Income growth is not the sole aim of economic development. An equally important, albeit harder to quantify objective is a sense of progress for the entire community, and a confidence that prosperity is sustainable and shared equitably across society for the long term.
Inclusive and sustainable development looks beyond GDP growth and can strengthen nations for generations to come. However rising income inequality has impeded social mobility, increased social tensions, and undermined effective governance in many countries in recent decades. In the World Bank Group, we are firmly committed to our twin goals of helping reduce the number of people living in extreme poverty, and to promoting shared prosperity, particularly among the bottom 40 percent of the population.
Investments in infrastructure are essential for meeting both goals. Whether it be by connecting farmers to markets or by providing families with electricity and clean water, infrastructure investments can transform lives for the better. However, analysts estimate that developing countries require between US$1.7 trillion annually in infrastructure investment just to keep up with the rate of growth, while actual investment pledged each year is closer to US$880 billion – far short of the region’s needs.
To close this huge infrastructure gap, we need more options for investment financing. It would be better yet if these options adhere to our principles of sustainable development, particularly given the specter of climate change. A tall order, but not impossible.
Recently, with support from the World Bank, Malaysia launched a new initiative that addresses both these principles: financing sustainable, climate-resilient growth.
When Islamic finance shot to prominence in 2008, performing well even during the global downturn, the investment community started taking notice. Though representing a tiny portion of the global financial market, growth of Islamic finance has been rapid. By 2015, the industry had surpassed US$1.88 trillion in size and its banking assets had doubled in merely four years.
Islamic finance may just provide that extra helping hand to deliver more infrastructure to emerging markets and developing economies.
Central to the premise is the sukuk, a bond that generates returns to investors without infringing Islamic ‘shariah’ principles, which prohibits the payment of interest. Given that the Islamic capital market is still relatively small, sovereign and quasi-sovereign sukuk can be used to finance infrastructure projects that can facilitate further inflows of private capital. Project-specific sukuk, instead of general-purpose sukuk, may be particularly helpful in bolstering infrastructure financing.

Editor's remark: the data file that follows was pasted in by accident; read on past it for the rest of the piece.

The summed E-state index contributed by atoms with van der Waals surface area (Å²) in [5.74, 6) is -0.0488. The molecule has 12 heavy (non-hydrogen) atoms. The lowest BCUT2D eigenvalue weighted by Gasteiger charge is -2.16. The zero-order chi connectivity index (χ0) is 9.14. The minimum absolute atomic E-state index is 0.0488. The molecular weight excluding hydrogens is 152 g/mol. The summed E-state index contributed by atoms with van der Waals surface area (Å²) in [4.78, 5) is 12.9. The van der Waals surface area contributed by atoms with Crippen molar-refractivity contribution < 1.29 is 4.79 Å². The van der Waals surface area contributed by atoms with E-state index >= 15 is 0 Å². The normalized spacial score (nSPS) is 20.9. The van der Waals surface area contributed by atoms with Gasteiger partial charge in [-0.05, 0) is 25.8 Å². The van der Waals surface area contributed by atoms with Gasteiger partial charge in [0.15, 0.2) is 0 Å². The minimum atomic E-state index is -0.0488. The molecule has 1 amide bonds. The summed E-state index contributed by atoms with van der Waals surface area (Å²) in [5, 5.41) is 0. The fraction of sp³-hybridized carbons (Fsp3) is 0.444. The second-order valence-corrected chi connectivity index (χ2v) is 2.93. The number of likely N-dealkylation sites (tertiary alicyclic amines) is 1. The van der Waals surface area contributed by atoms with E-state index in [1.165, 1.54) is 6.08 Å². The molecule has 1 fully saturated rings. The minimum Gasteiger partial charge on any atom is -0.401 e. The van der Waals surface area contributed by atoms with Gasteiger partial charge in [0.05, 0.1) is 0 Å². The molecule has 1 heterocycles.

In parallel, another development pioneered by the World Bank Group – ‘green bonds’ – is also making headway. Since 2008, the World Bank has issued US$10 billion in bonds through our green bond program for climate-sensitive investments, and has brought greater transparency and clarity to issuers and investors by participating in the crafting of the Green Bond Principles (voluntary guidelines framing the issuance of green bonds) and by setting best market practice for reporting on the use of proceeds. New issuances in the global market are expected to exceed $120 billion in 2017.
Enter Malaysia with its innovative ‘green sukuk’ initiative, which will channel sukuk for climate-friendly investments, thus helping close the gap for both infrastructure and green finance.
Malaysia is already a global leader in leveraging Islamic finance for infrastructure development, issuing more than 60 percent of the world’s infrastructure sukuk. Now the country’s regulators are taking one step further and using investments to achieving a public good. Launched this July with the issuance by a Malaysian company of MYR 250 million (about US$59 million) in bonds to finance a 50-megawatt solar photovoltaic plant, the ‘green sukuk’ is a bold new tool for development.
The framework underlying this instrument is the result of collaboration between the Securities Commission of Malaysia, the Malaysian Central Bank and the World Bank Group. This was envisioned when Malaysia and the World Bank Group celebrated 58 years of partnership with the formal opening of our Global Knowledge and Research Hub in Malaysia in 2016.
The ‘green sukuk’ is one of various corporate fixed-income securities of this type coming out of Malaysia. We hope that many similar issuances will follow, in Malaysia and in other countries, and that innovative green financing becomes the norm, not the exception. This development would take us one step closer towards our goal of sustainable and inclusive growth.
A version of this blog appears in the South China Morning Post.